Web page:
We’ve all been to wonderful places that bring memories flooding back to us. Places of awesome beauty, like the Canadian Rockies. Places of great excitement like the Grand Ole Opry. Even a quiet spot under a tree at Grandma’s house. Here’s one of the places I remember from my own past.
In an earlier blog, I wrote about going to Capulin Mountain, a volcano between Clayton and Raton, New Mexico, and going down into the crater. That was just the beginning of that vacation.
The year was 1951, and I was only eight years old—an age at which small things made great impressions on me. When we left there, we drove to Raton, stopping at a Safeway to buy groceries for a picnic. That was a win-win, since it was cheaper for the parents than a restaurant would have been, and we kids were excited at the idea of eating outdoors in an strange new place.
The only thing I remember about the picnic itself was that either Judy or Louise Truelson bought a can of sardines. I’d never heard of them before, so I had to get a close-up look, practically sticking my nose into the can. I was so grossed out by seeing and smelling those things I didn’t need to taste one. I’ve never wanted one in the 60 years since then, either.
After we finished our picnic, we got back into our cars. Most of the time John and I rode together in one car, while Judith Ann and my sister Barb rode in the other, but I remember being in our car this particular time, because my mother was telling us about her experiences going over Raton Pass as a little girl.
She said it was a much more exciting—read dangerous—deal back then than at this time. I remember thinking the narrow, steep road ahead of us was exciting enough.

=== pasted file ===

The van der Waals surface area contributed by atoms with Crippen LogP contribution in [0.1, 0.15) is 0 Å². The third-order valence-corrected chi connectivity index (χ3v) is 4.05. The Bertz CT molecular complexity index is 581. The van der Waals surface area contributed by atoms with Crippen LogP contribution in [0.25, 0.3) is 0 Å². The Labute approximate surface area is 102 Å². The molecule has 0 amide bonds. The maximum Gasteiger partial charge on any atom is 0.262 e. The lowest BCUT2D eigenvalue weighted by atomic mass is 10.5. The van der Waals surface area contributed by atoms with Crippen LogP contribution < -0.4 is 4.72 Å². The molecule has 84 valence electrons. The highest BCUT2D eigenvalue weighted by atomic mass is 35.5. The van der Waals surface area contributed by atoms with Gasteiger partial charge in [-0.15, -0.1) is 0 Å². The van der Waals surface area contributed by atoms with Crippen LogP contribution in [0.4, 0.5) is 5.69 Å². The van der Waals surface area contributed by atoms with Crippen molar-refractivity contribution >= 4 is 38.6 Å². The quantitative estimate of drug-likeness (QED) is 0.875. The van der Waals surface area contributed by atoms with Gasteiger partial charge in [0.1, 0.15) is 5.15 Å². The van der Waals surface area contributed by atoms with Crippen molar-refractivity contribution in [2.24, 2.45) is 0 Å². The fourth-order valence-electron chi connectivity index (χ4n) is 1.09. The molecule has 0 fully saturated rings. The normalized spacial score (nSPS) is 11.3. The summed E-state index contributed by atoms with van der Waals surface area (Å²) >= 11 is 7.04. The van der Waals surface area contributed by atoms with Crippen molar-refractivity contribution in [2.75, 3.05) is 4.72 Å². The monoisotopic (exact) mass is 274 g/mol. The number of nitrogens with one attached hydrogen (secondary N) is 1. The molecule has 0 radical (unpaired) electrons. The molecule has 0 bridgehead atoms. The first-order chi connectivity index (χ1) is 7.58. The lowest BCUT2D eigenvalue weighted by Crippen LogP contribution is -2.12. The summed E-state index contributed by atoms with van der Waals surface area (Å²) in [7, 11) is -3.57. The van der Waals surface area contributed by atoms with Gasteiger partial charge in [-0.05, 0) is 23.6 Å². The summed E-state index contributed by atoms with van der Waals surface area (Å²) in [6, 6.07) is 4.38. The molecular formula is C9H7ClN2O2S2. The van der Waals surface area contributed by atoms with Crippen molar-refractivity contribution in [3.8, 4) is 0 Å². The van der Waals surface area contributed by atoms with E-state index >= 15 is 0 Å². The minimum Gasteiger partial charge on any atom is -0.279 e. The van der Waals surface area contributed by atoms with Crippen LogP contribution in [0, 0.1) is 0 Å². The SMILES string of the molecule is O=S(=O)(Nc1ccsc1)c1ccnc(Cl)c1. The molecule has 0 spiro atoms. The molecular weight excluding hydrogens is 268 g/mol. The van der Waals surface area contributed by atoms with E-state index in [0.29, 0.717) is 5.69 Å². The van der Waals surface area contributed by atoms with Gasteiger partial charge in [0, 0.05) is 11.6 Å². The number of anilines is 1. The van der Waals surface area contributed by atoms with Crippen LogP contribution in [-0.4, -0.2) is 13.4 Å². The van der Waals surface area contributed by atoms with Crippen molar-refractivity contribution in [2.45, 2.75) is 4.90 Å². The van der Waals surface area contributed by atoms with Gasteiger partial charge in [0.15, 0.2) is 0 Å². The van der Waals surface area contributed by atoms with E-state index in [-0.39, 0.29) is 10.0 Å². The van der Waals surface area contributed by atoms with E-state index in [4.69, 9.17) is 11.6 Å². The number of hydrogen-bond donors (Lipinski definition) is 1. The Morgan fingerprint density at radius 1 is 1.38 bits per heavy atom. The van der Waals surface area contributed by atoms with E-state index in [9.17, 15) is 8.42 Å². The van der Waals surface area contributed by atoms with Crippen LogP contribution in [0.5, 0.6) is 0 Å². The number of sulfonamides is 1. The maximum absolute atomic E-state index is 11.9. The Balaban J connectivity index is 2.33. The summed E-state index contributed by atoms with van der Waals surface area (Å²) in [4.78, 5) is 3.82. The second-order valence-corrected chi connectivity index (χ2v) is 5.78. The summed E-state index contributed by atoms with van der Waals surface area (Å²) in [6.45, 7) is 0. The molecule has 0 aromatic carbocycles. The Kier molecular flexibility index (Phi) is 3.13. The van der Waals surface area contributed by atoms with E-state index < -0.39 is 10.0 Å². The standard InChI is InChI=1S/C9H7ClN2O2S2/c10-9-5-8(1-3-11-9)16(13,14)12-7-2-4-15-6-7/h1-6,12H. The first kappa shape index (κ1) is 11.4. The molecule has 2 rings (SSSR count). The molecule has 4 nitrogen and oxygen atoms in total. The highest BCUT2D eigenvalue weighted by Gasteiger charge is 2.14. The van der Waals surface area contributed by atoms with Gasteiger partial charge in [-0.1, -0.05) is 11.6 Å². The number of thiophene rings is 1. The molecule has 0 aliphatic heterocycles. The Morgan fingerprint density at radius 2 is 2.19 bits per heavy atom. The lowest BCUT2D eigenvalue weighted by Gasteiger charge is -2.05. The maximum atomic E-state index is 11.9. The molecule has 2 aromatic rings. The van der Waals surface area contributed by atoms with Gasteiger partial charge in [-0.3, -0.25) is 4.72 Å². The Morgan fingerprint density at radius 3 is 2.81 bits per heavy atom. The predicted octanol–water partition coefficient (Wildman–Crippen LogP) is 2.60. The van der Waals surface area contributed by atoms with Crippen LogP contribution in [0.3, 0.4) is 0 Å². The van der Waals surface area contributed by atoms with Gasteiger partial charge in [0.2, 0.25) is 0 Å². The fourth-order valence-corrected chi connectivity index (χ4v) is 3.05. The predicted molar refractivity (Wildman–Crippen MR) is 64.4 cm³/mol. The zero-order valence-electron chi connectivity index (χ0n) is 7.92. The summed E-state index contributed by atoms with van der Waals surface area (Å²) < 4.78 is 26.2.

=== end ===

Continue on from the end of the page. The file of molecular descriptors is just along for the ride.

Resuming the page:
As we climbed toward the pass, I noticed something strange over on the other side of the road, where vehicles were descending from the pass. It was a strip of unpaved road that led nowhere.
I asked what that was for. I don’t know whether I saw the sign and read it or not. I’m sure at that age I could have read it, but that wouldn’t have explained its function.
As my dad explained that if a truck going down the mountain wore out its brakes and couldn’t stop, the driver could go straight up the ramp instead of taking the curve in the road. The ramp was designed to stop the truck so it wouldn’t cause an accident.
That sent my eight year-old imagination into all sorts of fantasies. I wanted to see a truck use it—or one of the many other such ramps we saw later on the trip. Thank God we didn’t see such a thing, and I’ve never seen one actually used in all the years since, but I had great visions of it at the time.
Ø What are some of the places you remember from childhood—or maybe from last year?
Ø What strange or unusual sights did you encounter?
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